Moore runs for Cumberland Commonwealth’s Attorney
Published 6:00 pm Saturday, October 15, 2022
Jason Moore is the Republican nominee this fall for Cumberland Commonwealth’s Attorney.
Moore grew up in neighboring Powhatan. “I tell people I hope that isn’t held against me, since at least I’m not from Chesterfield,” he said.
“That usually gets a chuckle,” he added.
After graduating from Powhatan High School he obtained his undergraduate degree from the University of Virginia, worked for Delegate Lee Ware (R) in the General Assembly, then obtained his law degree from the University of Richmond.
Almost five years ago, Cumberland residents approached Moore about running for Commonwealth’s Attorney.
“I ran and almost defeated a 24-year incumbent. I was humbled by the Republican nomination, the endorsement of the Virginia Civil Defense League and the support of county residents at large,” Moore said. “The race was rewarding in that I met so many neighbors, gained new friends and brought forth issues regarding the legal system that needed to be addressed.”
About Moore’s family
Moore is married to the former Katherine Hollister, and they have three children: Jefferson, Ellie Mae, and Fredrick. They moved to Cumberland six years ago, looking for a more rural community in which to live.
“The people, schools and civic organizations in Cumberland were everything we wanted in a community,” says Moore.
Moore added that he is proud of his family’s community involvement. He volunteers as a coach for the Cumberland Recreation League Flag Football team and PEFYA soccer team. Moore is proud of the teams he has coached. Two teams won the annual league sportsmanship award and one went to the playoffs. His family is also involved in the schools, with Jefferson in the middle and Ellie Mae in the elementary school. The family also attends church in Cumberland.
Katherine is an attorney in the area. She started her career as an associate for James “Penny” Baber in Cumberland where she was lucky enough to practice before her cousin former Circuit Court Judge Richard Blanton, the son of former Cumberland Sheriff Henry Blanton.
Moore brings twenty-three years of criminal trial experience to the position of Commonwealth Attorney, and has maintained a Farmville office for years.
“I’ve tried every type of case from traffic to murder, including over fifty sexually violent cases,” Moore said. “I’ve conducted over 30 jury trials, including two murder jury trials, and tried thousands of other misdemeanor and felony cases.”
What caused him to run?
Several things drew Moore to run for the Commonwealth’s Attorney position.
“It is one of two positions in the judicial system which truly can have a positive impact on people and their lives,” said Moore.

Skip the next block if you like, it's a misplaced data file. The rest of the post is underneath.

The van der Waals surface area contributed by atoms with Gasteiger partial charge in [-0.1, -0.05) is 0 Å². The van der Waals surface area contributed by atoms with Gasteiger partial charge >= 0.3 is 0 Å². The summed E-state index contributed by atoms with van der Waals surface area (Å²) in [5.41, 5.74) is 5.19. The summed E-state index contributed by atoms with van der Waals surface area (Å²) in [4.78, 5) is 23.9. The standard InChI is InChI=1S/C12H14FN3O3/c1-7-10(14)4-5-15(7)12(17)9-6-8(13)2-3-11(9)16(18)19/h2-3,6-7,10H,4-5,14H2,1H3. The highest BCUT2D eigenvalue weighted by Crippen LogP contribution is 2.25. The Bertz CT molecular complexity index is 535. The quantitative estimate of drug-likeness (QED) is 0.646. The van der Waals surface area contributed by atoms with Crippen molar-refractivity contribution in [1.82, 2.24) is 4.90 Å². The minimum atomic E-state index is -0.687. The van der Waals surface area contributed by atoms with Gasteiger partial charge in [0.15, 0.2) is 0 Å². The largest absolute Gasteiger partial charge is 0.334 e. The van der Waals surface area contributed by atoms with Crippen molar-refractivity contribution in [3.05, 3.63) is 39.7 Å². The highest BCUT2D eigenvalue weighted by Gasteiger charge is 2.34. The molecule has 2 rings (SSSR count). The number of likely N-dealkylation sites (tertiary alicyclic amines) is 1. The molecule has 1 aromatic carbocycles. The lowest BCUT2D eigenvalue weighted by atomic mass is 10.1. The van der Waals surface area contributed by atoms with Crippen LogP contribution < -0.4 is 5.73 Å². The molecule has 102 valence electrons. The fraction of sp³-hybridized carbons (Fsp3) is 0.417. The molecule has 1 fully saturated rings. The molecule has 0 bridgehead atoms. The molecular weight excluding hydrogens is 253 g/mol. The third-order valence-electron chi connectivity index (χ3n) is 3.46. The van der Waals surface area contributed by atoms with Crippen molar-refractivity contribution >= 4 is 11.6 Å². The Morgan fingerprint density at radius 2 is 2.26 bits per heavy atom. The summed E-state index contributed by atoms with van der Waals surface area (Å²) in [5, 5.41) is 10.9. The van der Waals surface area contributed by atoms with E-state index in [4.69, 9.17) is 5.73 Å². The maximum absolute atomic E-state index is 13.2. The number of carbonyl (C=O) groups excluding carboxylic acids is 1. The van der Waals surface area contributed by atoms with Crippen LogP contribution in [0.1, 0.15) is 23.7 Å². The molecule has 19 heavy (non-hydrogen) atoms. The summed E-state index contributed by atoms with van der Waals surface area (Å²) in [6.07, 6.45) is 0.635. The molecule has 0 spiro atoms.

He explained that the Commonwealth’s Attorney tries all misdemeanor and felony cases and decides when to ask for leniency and when to “throw the book at someone.” Determining when the criminal justice system is used for rehabilitation and when it is used for punishment is a tremendous responsibility which is not always adequately handed by the Commonwealth’s Attorney.
“I am committed to doing better, and will communicate with victims and witnesses,” said Moore.
Moore details short and long-term goals
Moore said he has two short term and three long term goals for the office. First, he will improve the communication between the Commonwealth’s Attorney’s office and victims and witnesses. Second, he will work to reduce the number of continuance issued in each case. Courts need to recognize that although the court personnel may not be inconvenienced by a continuance, the witnesses and victims can be. Justice delayed by a flimsy defense continuance is justice denied.
Long term, Moore wants to start a mental health docket so individuals who commit crimes, because of mental health issues, can be properly treated. Other counties have worked with local mental health agencies, social services boards and hospitals to create mental health dockets for the mentally ill. He also wants to start a restitution docket, so people who are required to repay victims for damages caused during a crime will actually repay the money owed.
Finally, he wants to start a GR-ACY type program for the area. Preventable injuries are the leading cause of death for Americans from age 14 to 25. Forty percent of all preventable injury deaths are related to car accidents and forty percent of all car accidents involve the use of drugs or alcohol. The GR-ACY program or Get Real About Choices-&-Consequences for You, Is designed to allow juveniles and young adults to see the consequences of their actions from using drugs or alcohol and fast driving. It is an inspiring program which could help many youngsters in the area.
Moore believes he is the best choice for Commonwealth’s Attorney for several reasons. First, he is committed to the community. He has lived, worked and served in the community for years working with youth sports and the schools. He didn’t move here for a job, he moved here for his family.
Second, he has a vast array of knowledge and experience. He has tried cases in almost forty different jurisdictions, so he has seen practices and programs that work and don’t over the years. He has tried every type of case and he has the wisdom to know what each case needs for a proper resolution.
Third, he wants to improve the judicial system and not just be another cog in the machine. Working to make the system more responsive and flexible for the modern age is very much needed.
“I hope based on my training, experience and love of this community, that the people of Cumberland will elect me as their next Commonwealth’s Attorney,” Moore said.